This penultimate chapter for both mini-series and character is heavy on the atmosphere but still exceptionally easy to read. Mike Mignola's writing has come a long way since he teamed with John Byrne back in Hellboy's very first adventure, and the way he calmly lets major events play out without an excess of narration or explanation is just further proof of his graduation from writer-artist to genuine storyteller. It's an extremely well-crafted issue that efficiently covers the full gamut of emotions, then leaves its audience wide-eyed and uncertain about where things can possibly go next. While he may not be providing the artwork any longer, Mignola's writing is still masterfully streamlined and simple, and he trusts his companion implicitly enough to leave the majority of the storytelling to the visuals.

Of course, the real question for any artist who dares to take up the mantle on Hellboy is how their work compares to Mignola's original run with the character. And while no less than a dozen different artists have offered their take on his signature creation, none have stuck around nearly as long as Duncan Fegredo. Since his first run with the series in 2007's Darkness Calls, Fegredo has carved a spot for himself in the Hellboy mythos, and with good reason - his style is an extremely close approximation of Mignola's. Truth be told, aside from their differing takes on common human characters, it's difficult to distinguish the two at all, particularly when it comes to the titular character. Fegredo's work gets lots of room to stretch its legs this month, with a gigantic fight scene spanning most of the issue and macabre gothic accents enlivening the backgrounds, and he responds in fantastic form. It's a genuinely gorgeous issue that takes on a wide variety of emotions, implications and premonitions, while still maintaining that eerie sense of haunted reality that Mignola has always brought to the table. The big man himself couldn't have done it any better.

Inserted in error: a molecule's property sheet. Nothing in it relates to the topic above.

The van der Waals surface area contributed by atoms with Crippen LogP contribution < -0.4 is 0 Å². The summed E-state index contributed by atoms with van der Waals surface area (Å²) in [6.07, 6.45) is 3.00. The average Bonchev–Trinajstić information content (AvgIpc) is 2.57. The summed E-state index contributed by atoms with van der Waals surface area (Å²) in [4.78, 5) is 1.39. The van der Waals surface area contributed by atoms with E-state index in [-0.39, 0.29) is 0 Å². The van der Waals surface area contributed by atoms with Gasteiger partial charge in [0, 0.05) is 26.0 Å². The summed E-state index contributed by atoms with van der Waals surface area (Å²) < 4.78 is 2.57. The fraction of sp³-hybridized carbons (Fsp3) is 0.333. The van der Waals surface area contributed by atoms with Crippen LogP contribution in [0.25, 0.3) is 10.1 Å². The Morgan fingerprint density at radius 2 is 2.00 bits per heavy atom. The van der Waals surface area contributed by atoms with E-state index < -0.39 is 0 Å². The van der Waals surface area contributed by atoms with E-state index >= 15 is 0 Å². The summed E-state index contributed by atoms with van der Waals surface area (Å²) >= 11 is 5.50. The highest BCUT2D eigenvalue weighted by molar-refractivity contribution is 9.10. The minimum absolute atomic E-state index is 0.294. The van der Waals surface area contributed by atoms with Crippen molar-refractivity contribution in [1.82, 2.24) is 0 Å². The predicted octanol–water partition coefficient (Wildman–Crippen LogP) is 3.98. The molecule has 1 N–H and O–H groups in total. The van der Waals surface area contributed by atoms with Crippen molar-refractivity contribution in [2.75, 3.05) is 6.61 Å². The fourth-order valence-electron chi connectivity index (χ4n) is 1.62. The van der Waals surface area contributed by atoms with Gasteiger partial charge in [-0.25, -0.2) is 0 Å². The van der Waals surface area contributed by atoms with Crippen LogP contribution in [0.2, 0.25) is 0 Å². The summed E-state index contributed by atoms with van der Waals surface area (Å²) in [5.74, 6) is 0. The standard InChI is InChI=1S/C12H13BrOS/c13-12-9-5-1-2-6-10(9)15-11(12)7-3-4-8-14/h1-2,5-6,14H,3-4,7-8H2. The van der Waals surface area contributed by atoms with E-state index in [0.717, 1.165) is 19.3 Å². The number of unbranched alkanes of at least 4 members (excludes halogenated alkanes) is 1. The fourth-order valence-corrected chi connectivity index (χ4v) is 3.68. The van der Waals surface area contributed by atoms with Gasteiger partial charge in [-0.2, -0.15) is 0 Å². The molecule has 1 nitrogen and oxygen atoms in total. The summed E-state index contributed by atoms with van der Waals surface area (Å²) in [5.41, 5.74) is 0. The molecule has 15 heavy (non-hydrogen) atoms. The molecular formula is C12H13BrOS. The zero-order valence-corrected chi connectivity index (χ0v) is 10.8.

It's a rarity in the comics world, or truly in any form of entertainment, for promises of "this changes everything" to truly deliver. Either editorial interference, reluctance on the part of the creators or desperate, poorly concocted new directions hamper such examples with very few exceptions. Not so with Hellboy: The Fury. It's a concluding chapter worth remembering, a storytelling decision born not of any perceived need to shake things up. It's the natural progression of a yarn that's been spinning for some time, and an especially effective one at that. Buy it.

On a scale of 1 to 10, where 1 is poor and 10 is amazing...
Overall Score: 9.5

Monday, August 8, 2011

Daredevil #1

It was bound to happen sooner or later: when the primary facet of a character's personality is the way he handles a series of increasingly gloomy situations, eventually there's going to come a time when the storm has to break. A hero can either resign himself to his fate and curl up in the gutter or seek to reverse his fortunes with a new outlook on life – and I'll give you one guess which direction Matt Murdock has chosen.

In the wake of Shadowland, where Matt truly dove off the deep end and embraced his dark side, this sudden about-face is like watching a different man beneath familiar skin. Mark Waid, no stranger to the happy-go-lucky hero, handles the change of pace more than adequately, but it's going to be difficult for long-term fans of the series to accept a shift in tone so drastic. Fortunately for the new book's sake, Waid's take is brimming with fresh ideas relating to the hero's powers and his place in the new Marvel Universe – seeing them in action for the first time is a crisp, refreshing sensation that's tough to turn away from. I'm just not sure if there's a reasonable way to explain away Matt's transition from the demon-possessed master of a murderous ninja sect to a kiss-stealing, tune-whistling, head-in-the-clouds optimist.